SteveB would have been better suited to say something along the lines of:

"Microsoft Corp's anti-discrimination policy includes sexual orientation. This is our corporate position and you can either do business with us or not as we have no intention of changing that position. As a corporation we have also decided to take a nuetral position on many political issues. This is one of them."

Unfortunately we it comes to chucking a hissy-fit about not getting everything you want GLEAM apparently has no peers.

Microsoft's customers and b... (Below threshold)
-S-:

Microsoft's customers and business environment involves persons other than gay activists. Which gay activists appear to overlook, conveniently, time and time again.

From what I've read, Microsoft opined as a business in a democracy (ours) that they already provided benefits and an acceptable environment that included sensitivies to and about everyone in their behavioral requirements, and that the proposed legislation was actually potentially harmful (and I agree that it would have been) to everyone (including Microsoft, which was their primary concern in their decision on their behalf).

Out of interest, what was c... (Below threshold)
TonyG:

Out of interest, what was considered harmful in the bill? I went and lightly read the original version and all it seemed to be doing was adding the words "sexual orientation" to where they defined discrimination.

Personally I think corp has the right to decide which pieces of legislation they comment/lobby on. While there is a lot of money in the bank there is not an unending supply of political capital so it needs to be focused on the most important stuff (and I can think of a lot of stuff more important than this piece).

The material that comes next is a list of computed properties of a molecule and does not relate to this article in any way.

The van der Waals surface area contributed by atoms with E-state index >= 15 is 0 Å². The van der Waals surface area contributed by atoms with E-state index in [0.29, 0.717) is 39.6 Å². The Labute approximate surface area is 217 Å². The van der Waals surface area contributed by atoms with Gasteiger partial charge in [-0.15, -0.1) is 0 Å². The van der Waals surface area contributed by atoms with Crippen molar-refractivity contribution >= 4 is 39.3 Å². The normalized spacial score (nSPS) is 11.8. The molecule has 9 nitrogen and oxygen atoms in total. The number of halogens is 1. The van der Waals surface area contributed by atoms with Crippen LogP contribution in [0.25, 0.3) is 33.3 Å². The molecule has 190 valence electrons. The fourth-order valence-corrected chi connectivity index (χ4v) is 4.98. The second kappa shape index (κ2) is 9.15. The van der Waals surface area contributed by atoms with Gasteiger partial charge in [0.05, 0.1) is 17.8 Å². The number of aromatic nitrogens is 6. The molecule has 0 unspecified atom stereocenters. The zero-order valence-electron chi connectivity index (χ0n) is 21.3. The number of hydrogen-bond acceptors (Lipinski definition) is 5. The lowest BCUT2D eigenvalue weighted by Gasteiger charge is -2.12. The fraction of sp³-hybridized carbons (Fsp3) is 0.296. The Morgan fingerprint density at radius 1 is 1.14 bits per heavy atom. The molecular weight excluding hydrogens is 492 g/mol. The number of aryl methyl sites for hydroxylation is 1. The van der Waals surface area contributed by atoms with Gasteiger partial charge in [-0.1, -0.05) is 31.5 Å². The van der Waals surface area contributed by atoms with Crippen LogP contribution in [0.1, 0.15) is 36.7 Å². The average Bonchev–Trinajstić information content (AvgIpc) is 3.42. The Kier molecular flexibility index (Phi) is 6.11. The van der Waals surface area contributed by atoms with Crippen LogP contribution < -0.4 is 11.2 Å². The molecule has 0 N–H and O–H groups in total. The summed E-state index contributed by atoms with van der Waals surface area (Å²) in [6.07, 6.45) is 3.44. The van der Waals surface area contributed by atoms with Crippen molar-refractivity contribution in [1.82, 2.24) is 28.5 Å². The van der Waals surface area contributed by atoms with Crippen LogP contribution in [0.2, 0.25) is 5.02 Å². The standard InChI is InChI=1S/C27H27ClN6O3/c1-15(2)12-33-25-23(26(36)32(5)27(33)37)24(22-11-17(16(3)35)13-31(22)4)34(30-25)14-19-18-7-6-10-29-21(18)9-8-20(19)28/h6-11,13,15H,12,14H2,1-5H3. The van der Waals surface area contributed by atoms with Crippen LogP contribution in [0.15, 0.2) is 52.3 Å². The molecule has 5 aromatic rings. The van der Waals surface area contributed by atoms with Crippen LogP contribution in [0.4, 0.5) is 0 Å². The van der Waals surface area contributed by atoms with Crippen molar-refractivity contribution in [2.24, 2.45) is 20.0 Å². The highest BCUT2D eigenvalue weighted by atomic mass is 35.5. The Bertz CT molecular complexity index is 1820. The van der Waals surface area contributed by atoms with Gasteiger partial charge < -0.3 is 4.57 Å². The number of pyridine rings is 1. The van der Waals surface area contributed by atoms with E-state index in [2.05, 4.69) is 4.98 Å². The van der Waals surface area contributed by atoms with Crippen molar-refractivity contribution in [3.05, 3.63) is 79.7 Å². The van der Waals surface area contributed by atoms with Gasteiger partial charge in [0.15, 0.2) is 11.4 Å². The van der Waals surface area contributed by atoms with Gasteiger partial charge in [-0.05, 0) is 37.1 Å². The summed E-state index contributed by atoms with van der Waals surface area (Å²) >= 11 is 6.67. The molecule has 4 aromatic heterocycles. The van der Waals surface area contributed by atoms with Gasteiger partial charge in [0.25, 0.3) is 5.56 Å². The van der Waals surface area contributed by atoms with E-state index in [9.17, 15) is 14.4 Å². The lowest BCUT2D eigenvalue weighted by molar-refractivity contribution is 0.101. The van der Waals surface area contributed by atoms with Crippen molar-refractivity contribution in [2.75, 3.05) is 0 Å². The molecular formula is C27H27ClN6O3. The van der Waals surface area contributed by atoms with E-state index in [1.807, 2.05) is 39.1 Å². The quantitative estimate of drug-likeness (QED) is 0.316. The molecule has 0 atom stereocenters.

In fact from SteveB's statement:

"When our government affairs team put together its list of its legislative priorities in Olympia before the Legislative Session began in January, we decided to focus on a limited number of issues that are more directly related to our business such as computer privacy, education, and competitiveness. The anti-discrimination bill was not on this list and as a result Microsoft was not actively supporting the bill in the Legislature this year, although last year we did provide a letter of support for similar legislation."

It seems that was the case.

Finally by harmful are you talking about inflaming one side or the other of the debate, or are there specific items in the bill that are wrong.

...to reassert its offic... (Below threshold)
worldcitizen:

...to reassert its official non-position.